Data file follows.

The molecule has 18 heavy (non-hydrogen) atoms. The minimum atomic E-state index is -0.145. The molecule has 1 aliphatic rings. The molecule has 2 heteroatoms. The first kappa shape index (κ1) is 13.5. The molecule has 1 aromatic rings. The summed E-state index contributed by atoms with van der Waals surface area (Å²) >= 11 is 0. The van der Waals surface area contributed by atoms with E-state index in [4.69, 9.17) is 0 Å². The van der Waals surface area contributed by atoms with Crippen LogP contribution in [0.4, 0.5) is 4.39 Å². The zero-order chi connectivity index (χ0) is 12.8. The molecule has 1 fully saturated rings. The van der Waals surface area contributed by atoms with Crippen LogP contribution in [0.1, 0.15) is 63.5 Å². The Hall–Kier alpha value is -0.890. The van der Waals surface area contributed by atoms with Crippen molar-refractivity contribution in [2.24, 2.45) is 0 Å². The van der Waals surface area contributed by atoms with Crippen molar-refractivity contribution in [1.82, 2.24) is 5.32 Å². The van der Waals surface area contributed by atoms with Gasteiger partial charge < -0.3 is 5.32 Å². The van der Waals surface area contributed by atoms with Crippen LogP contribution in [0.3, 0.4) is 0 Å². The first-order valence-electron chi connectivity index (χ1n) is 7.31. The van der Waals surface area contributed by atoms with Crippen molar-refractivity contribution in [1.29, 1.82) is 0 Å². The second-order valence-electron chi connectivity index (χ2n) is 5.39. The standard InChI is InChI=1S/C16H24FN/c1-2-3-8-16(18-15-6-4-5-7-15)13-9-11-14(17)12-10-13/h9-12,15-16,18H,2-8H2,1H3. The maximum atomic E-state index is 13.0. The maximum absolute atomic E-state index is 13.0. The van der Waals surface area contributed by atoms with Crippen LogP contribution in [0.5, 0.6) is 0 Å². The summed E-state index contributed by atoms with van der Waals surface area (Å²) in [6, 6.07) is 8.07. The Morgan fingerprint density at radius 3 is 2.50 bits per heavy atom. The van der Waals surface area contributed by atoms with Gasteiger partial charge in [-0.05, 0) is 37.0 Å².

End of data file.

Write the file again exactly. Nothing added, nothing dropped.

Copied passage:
The molecule has 18 heavy (non-hydrogen) atoms. The minimum atomic E-state index is -0.145. The molecule has 1 aliphatic rings. The molecule has 2 heteroatoms. The first kappa shape index (κ1) is 13.5. The molecule has 1 aromatic rings. The summed E-state index contributed by atoms with van der Waals surface area (Å²) >= 11 is 0. The van der Waals surface area contributed by atoms with E-state index in [4.69, 9.17) is 0 Å². The van der Waals surface area contributed by atoms with Crippen LogP contribution in [0.4, 0.5) is 4.39 Å². The zero-order chi connectivity index (χ0) is 12.8. The molecule has 1 fully saturated rings. The van der Waals surface area contributed by atoms with Crippen LogP contribution in [0.1, 0.15) is 63.5 Å². The Hall–Kier alpha value is -0.890. The van der Waals surface area contributed by atoms with Crippen molar-refractivity contribution in [2.24, 2.45) is 0 Å². The van der Waals surface area contributed by atoms with Crippen molar-refractivity contribution in [1.82, 2.24) is 5.32 Å². The van der Waals surface area contributed by atoms with Gasteiger partial charge < -0.3 is 5.32 Å². The van der Waals surface area contributed by atoms with Crippen LogP contribution in [0.3, 0.4) is 0 Å². The first-order valence-electron chi connectivity index (χ1n) is 7.31. The van der Waals surface area contributed by atoms with Crippen molar-refractivity contribution in [1.29, 1.82) is 0 Å². The second-order valence-electron chi connectivity index (χ2n) is 5.39. The standard InChI is InChI=1S/C16H24FN/c1-2-3-8-16(18-15-6-4-5-7-15)13-9-11-14(17)12-10-13/h9-12,15-16,18H,2-8H2,1H3. The maximum atomic E-state index is 13.0. The maximum absolute atomic E-state index is 13.0. The van der Waals surface area contributed by atoms with Crippen LogP contribution in [0.5, 0.6) is 0 Å². The summed E-state index contributed by atoms with van der Waals surface area (Å²) in [6, 6.07) is 8.07. The Morgan fingerprint density at radius 3 is 2.50 bits per heavy atom. The van der Waals surface area contributed by atoms with Gasteiger partial charge in [-0.05, 0) is 37.0 Å².